One family’s move to the Pilbara has helped a young boy with autism

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From Perth, to Margaret River and now to the Pilbara, Sandra Conejeros, husband Craig Sutherland and their son Caedan Sutherland are grateful for the NDIS.  

 Nine-year-old Caedan has autism, and Sandra says he has loved their move to the Pilbara.

caedan sutherland

“Caedan has really done well with the move. He loves the warmer weather and we have a pool, so he is in there most afternoons!” Sandra said.

“On weekends we go camping which Caedan loves. He also loves the ocean and he’s been on the boat a few times.”

“Before joining the NDIS, he was non-verbal. We visited a speech therapist who had a feeling Caedan could have autism.”

The family accessed Early Childhood Early Intervention (ECEI) for early intervention supports, and Caedan then transitioned onto the NDIS. 

“The supports the NDIS has funded means Caedan can express himself now,” Sandra said.

“He used to have a lot of outbursts when he was upset, but he’s learned how to manage that.

“He’s even telling me what he learns! Mornings before school can be a bit hectic, especially if we’re running late, so if I’m rushing around he says to me ‘Mum, take a deep breath and slow down’.”

Caedan’s progress is why Sandra is thankful for the NDIS, and partly why she chose to self-manage Caedan’s plan.

“I love the choice and control self-managing gives me.”

“Using his NDIS plan, Caedan sees a speech therapist, a psychologist and attends a sensory support group where he participates in social activities with other kids so he gets exposure to different things.

“Living in a remote area, it can be hard finding the right provider but self-managing makes it easier.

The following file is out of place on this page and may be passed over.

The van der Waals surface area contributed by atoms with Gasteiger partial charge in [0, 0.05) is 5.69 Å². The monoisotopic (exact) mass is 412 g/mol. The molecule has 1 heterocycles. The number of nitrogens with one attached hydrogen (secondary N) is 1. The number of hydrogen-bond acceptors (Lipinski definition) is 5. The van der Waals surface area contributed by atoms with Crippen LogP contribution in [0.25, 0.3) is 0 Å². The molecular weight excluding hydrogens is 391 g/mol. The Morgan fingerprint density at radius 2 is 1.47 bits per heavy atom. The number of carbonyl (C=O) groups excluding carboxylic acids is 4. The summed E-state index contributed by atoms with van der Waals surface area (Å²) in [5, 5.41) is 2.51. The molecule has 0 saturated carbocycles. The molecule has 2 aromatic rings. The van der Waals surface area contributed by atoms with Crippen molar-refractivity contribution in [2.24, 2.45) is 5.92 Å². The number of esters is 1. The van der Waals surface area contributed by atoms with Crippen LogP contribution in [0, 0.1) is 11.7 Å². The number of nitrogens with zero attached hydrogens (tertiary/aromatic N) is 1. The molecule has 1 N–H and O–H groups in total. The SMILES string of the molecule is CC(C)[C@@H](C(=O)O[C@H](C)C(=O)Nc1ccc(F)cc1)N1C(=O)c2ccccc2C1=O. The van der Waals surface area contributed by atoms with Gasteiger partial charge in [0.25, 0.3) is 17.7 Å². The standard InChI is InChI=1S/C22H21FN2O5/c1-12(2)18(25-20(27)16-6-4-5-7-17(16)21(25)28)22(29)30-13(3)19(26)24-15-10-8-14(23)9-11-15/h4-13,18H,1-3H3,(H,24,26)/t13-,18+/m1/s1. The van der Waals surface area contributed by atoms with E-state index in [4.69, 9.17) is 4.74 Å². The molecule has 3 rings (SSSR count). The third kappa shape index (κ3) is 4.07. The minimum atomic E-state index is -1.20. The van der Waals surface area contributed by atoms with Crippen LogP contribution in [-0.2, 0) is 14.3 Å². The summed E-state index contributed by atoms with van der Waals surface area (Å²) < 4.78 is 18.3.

“It is also a lot to understand when you first start, but I make sure participants I come in contact with understand the benefits of self-managing.”

In her personal life, Sandra is a mum to a NDIS participant but in her professional life, she is the Disability Service Manager for Mawarnkarra Health Services. Part of her role is to help inform and educate the local community about the NDIS.

“I love my job. I saw the ad for this job and I thought, well I have the skills and knowledge of the NDIS. Why not apply?” Sandra said.

“I really advocate for participants and their families and carers to exercise their choice and control. People with disability are some of our most vulnerable, so I do my best to make sure they know what’s going on.”

“For some, that includes exploring self-management as an option and training them on NDIS process and systems. I know how much it’s helped our family and I want the same for others.”

The next goal for Caedan is to focus on his wellbeing.

“His short term goal is to discover and place a value on his self-worth. His long term goal is to find a happy place, and share it with his family and friends,” Craig said.

“He will look for help from us and his NDIS supports to achieve these goals.”